What are some of the most common questions about methotrexate?
Is methotrexate a cure?
Unfortunately, there is no cure for rheumatoid arthritis (RA). Methotrexate helps relieve many of the symptoms of RA, but it won’t cure the disease.
How long will I take methotrexate?
You can take methotrexate as long as it’s effective and helps improve your symptoms. Your doctor may prescribe other medications along with methotrexate as your disease progresses.
Is methotrexate the medicine I see in TV commercials?
Probably not. Chances are the medications you have seen advertised on TV are called biologic therapies, which are commonly prescribed by rheumatologists and are often used concurrently with methotrexate.
Does methotrexate work as well as those newer medicines?
Although many biologic therapies are now available, methotrexate is still considered the cornerstone of RA treatment and is usually the first medicine prescribed. In fact, biologic therapies have been found to work better and longer when combined with methotrexate.
Does methotrexate therapy require any lab tests?
Some RA drugs, including methotrexate, can cause organ damage. That’s why you’ll have to undergo routine lab tests so your doctor can monitor your liver and kidney functions. These tests are performed as often as your doctor thinks best, usually every several weeks.
Can I drink alcohol while taking methotrexate?
Methotrexate has been associated with liver damage, so many doctors recommend abstaining from alcohol while you are on therapy. Make sure you ask your doctor before mixing methotrexate and alcohol.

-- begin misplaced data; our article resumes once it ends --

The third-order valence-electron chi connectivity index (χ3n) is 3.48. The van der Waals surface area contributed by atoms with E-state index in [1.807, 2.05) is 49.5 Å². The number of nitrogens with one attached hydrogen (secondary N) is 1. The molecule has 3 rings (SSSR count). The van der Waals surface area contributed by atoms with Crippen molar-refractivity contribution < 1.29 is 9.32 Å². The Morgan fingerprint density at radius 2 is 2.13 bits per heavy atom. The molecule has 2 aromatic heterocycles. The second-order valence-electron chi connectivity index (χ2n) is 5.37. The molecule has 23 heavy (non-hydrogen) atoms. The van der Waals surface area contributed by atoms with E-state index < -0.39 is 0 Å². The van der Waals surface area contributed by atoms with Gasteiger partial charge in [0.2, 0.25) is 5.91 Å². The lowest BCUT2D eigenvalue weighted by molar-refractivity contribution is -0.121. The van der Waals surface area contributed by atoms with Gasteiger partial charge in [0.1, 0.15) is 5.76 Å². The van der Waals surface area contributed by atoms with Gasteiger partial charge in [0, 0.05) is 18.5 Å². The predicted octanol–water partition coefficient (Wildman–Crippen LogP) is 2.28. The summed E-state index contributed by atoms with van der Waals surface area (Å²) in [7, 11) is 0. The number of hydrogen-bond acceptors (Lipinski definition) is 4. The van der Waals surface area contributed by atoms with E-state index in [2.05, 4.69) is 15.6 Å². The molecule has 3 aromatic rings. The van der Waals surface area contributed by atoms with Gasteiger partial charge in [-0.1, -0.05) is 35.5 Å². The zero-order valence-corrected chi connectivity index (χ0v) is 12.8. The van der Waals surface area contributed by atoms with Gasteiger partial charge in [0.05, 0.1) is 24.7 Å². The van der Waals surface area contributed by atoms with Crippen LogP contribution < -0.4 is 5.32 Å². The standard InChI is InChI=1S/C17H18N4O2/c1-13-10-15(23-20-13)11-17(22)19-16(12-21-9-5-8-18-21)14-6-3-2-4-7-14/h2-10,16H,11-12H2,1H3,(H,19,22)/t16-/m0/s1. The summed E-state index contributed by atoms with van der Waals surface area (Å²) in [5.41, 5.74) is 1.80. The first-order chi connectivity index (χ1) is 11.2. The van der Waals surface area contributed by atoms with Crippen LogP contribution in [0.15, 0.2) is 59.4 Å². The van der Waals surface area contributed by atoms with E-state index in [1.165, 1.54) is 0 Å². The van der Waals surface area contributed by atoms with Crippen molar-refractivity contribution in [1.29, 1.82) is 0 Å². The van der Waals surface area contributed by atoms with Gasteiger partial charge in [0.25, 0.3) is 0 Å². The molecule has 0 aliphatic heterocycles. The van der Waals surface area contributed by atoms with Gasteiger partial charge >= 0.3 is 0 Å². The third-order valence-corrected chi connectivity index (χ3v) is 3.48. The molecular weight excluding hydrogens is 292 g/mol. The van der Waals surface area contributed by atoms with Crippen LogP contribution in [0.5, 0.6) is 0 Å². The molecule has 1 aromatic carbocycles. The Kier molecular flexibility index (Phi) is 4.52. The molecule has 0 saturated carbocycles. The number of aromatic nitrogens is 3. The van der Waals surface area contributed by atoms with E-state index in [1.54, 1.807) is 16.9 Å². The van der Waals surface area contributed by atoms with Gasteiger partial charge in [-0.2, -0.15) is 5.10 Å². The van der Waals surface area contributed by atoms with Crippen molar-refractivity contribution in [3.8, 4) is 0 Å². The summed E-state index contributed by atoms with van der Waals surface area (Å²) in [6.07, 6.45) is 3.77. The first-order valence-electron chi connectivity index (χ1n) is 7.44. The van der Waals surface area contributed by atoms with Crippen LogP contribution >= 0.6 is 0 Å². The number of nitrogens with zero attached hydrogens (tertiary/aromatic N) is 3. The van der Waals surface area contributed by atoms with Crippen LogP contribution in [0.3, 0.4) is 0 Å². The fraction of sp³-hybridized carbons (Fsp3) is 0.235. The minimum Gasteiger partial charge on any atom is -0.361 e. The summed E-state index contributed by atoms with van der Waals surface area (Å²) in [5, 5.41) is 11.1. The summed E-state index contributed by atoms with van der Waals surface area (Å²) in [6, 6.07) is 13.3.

Can I take methotrexate if I’m pregnant?
No. Methotrexate can cause negative effects, including fetal death of an unborn child. Women of childbearing age should not take methotrexate until pregnancy has been excluded. Pregnancy should be avoided if either partner is taking methotrexate. Methotrexate also should not be taken by nursing mothers.
Why did my dose change?
Probably because your current dose wasn’t controlling your symptoms as well as it once was. Your doctor most likely increased your dose to better control your symptoms.
How long does it take to work?
Most patients see symptom relief in about 3 to 6 weeks, although it can take up to 12 weeks for methotrexate to reach its full effect. That’s why it’s important to give the therapy enough time to work for you.
Will it make me sick?
It’s true that some patients experience nausea and vomiting while taking methotrexate pills. Studies have shown that subcutaneous methotrexate (an injection under the skin) may be easier on the stomach than pills.